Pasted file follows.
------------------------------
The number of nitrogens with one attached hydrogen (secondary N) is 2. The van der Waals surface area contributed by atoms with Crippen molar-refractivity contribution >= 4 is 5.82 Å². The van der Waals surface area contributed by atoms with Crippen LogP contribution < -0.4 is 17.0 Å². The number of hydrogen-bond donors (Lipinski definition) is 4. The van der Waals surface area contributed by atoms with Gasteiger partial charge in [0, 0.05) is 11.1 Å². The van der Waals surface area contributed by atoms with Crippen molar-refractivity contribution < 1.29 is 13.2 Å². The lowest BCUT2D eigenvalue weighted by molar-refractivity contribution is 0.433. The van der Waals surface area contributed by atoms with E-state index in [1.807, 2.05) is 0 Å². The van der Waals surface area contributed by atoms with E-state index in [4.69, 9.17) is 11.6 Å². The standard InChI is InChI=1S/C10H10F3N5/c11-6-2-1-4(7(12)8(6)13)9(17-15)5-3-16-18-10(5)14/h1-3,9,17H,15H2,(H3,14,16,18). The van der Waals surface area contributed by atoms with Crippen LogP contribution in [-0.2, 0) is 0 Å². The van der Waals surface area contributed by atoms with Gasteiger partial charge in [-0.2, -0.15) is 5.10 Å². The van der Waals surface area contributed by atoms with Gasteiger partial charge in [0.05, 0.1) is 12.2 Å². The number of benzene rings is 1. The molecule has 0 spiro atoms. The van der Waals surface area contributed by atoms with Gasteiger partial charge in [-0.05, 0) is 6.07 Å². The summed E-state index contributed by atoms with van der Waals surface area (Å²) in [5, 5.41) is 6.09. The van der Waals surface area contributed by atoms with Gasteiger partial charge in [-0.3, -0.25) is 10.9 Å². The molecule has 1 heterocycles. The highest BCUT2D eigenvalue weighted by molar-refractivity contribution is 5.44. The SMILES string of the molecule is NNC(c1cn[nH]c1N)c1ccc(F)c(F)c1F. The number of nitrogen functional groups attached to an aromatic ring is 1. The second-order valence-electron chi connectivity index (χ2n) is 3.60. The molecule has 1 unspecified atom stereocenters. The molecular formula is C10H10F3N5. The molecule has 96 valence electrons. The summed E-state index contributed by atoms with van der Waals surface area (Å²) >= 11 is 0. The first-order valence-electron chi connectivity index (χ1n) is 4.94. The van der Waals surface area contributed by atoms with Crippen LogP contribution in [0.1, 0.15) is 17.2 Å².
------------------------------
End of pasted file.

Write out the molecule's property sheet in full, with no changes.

The number of nitrogens with one attached hydrogen (secondary N) is 2. The van der Waals surface area contributed by atoms with Crippen molar-refractivity contribution >= 4 is 5.82 Å². The van der Waals surface area contributed by atoms with Crippen LogP contribution < -0.4 is 17.0 Å². The number of hydrogen-bond donors (Lipinski definition) is 4. The van der Waals surface area contributed by atoms with Gasteiger partial charge in [0, 0.05) is 11.1 Å². The van der Waals surface area contributed by atoms with Crippen molar-refractivity contribution < 1.29 is 13.2 Å². The lowest BCUT2D eigenvalue weighted by molar-refractivity contribution is 0.433. The van der Waals surface area contributed by atoms with E-state index in [1.807, 2.05) is 0 Å². The van der Waals surface area contributed by atoms with E-state index in [4.69, 9.17) is 11.6 Å². The standard InChI is InChI=1S/C10H10F3N5/c11-6-2-1-4(7(12)8(6)13)9(17-15)5-3-16-18-10(5)14/h1-3,9,17H,15H2,(H3,14,16,18). The van der Waals surface area contributed by atoms with Crippen LogP contribution in [-0.2, 0) is 0 Å². The van der Waals surface area contributed by atoms with Gasteiger partial charge in [-0.2, -0.15) is 5.10 Å². The van der Waals surface area contributed by atoms with Gasteiger partial charge in [0.05, 0.1) is 12.2 Å². The number of benzene rings is 1. The molecule has 0 spiro atoms. The van der Waals surface area contributed by atoms with Gasteiger partial charge in [-0.05, 0) is 6.07 Å². The summed E-state index contributed by atoms with van der Waals surface area (Å²) in [5, 5.41) is 6.09. The van der Waals surface area contributed by atoms with Gasteiger partial charge in [-0.3, -0.25) is 10.9 Å². The molecule has 1 heterocycles. The highest BCUT2D eigenvalue weighted by molar-refractivity contribution is 5.44. The SMILES string of the molecule is NNC(c1cn[nH]c1N)c1ccc(F)c(F)c1F. The number of nitrogen functional groups attached to an aromatic ring is 1. The second-order valence-electron chi connectivity index (χ2n) is 3.60. The molecule has 1 unspecified atom stereocenters. The molecular formula is C10H10F3N5. The molecule has 96 valence electrons. The summed E-state index contributed by atoms with van der Waals surface area (Å²) >= 11 is 0. The first-order valence-electron chi connectivity index (χ1n) is 4.94. The van der Waals surface area contributed by atoms with Crippen LogP contribution in [0.1, 0.15) is 17.2 Å².